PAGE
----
Title: Iron Uptake And Distribution In The Body.

Key words: iron absorption, iron uptake, iron stores, iron deficiency

Date: Oct 1998

Category: 3. Micronutrients

Type: Article

Author: Dr van Rhijn

 

Iron Uptake And Distribution In The Body.

Introduction

Iron deficiency is viewed as a common nutrient deficiency world-wide, and it is important to understand the mechanisms regarding absorption, transport and storage of this vital element.

Iron Absorption

Dietary iron exists in two forms:

On average, only 15% of iron is absorbed from a mixed diet. Iron from blood corpuscles is efficiently re-utilised and the amount of iron in the body is almost entirely controlled by the amount of absorption. Absorption increases when the bodys stores are depleted and when there is a greater demand, as in children and women of childbearing age.

Bioavailability

Various factors and mechanisms affect the bioavailability of Fe.

Absorption is favoured by an acidic environment (stomach acid, food acids and ascorbic acid) as this reduces iron from the ferric to the ferrous form. Absorption is also increased by erythropoietic activity, for example, due to bleeding, haemolysis, high altitude, fructose and alcohol.

Numerous food products inhibit the absorption of iron through various mechanisms. Phosphates and phytates (grains) form insoluble complexes with iron and prevent absorption, as well as tannins (tea), polyphenols (coffee, pulses & nuts), phosphoproteins and albumins (eggs). Trace elements, such as zinc, copper and manganese, may also interfere with iron absorption, due to competition for shared absorptive pathways. Calcium-rich products (milk) have similar inhibitory effects, although the body seems to compensate for this by an increased efficiency of iron absorption. Surgery (partial or total gastrectomy) results in an alkaline milieu that is inhibitory.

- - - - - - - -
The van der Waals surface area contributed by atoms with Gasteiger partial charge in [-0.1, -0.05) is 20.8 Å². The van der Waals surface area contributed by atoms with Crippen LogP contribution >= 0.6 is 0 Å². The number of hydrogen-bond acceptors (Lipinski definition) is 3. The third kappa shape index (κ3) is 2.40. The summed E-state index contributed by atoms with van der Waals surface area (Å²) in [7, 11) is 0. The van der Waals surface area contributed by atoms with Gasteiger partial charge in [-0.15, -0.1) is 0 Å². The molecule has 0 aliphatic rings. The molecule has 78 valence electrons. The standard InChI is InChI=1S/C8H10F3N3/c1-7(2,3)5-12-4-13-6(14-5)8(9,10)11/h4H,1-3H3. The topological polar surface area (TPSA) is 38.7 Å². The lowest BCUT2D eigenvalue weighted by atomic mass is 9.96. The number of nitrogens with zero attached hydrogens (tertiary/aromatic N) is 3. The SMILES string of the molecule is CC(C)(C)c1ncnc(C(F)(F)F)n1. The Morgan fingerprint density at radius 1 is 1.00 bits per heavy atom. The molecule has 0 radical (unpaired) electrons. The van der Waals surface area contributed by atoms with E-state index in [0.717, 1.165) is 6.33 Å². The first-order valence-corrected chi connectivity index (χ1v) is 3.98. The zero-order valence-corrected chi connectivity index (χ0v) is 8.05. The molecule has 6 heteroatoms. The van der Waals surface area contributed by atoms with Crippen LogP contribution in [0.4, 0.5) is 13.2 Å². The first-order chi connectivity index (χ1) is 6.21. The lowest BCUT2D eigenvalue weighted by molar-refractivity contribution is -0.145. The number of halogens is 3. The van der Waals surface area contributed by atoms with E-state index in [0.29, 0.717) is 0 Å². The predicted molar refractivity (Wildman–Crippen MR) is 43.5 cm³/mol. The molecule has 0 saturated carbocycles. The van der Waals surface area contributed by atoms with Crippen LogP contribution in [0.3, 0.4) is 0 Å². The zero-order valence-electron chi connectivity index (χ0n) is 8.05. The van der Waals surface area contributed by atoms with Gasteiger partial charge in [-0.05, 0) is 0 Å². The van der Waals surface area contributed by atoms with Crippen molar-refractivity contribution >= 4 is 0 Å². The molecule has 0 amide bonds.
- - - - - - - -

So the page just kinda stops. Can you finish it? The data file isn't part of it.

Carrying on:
Iron Transport

Iron enters the mucosal cells by carrier-mediated passive diffusion and is accumulated in the cells by binding to a protein ferritin. Iron is transported in the blood bound to transferrin (each molecule of transferrin binds 2 Fe2+ ions) to the storage sites for production of haemoglobin (bone marrow), myoglobin (muscle) and cytochrome enzymes (liver). The capacity of ferritin and transferrin to bind with iron is limited, and controls the overall intake of iron.

Iron storage

The total body iron content is about 3-5 g, of which approximately 65% is found in haemoglobin. The rest is stored as haemosiderin (10%), and as ferritin (20%), a protein-iron complex where the protein part, apoferritin, is capable of binding about 4300 Fe3+ ions in its hollow protein shell of 22 subunits. The main storage sites are the reticuloendothelial cells (bone marrow, spleen), hepatocytes (liver) and muscle cells (myoglobin 4%). These cells have transferrin receptors enabling iron to be taken up by receptor-mediated endocytosis.

Iron overload (Inherited or Idiopathic) leads to iron deposition (as insoluble haemosiderin) in the tissues, which may lead to iron-catalysed free radical (hydroxyl) formation and subsequent cell damage. Because of its toxicity in the free state in living cells, most iron is present as complexes within the body.

Conclusion

Knowledge and understanding of the biochemical properties of iron is essential in clinical practice. This will promote proper advice regarding optimal conditions for oral supplementation, considering the fact that it is one of the most commonly prescribed elements in medical practice.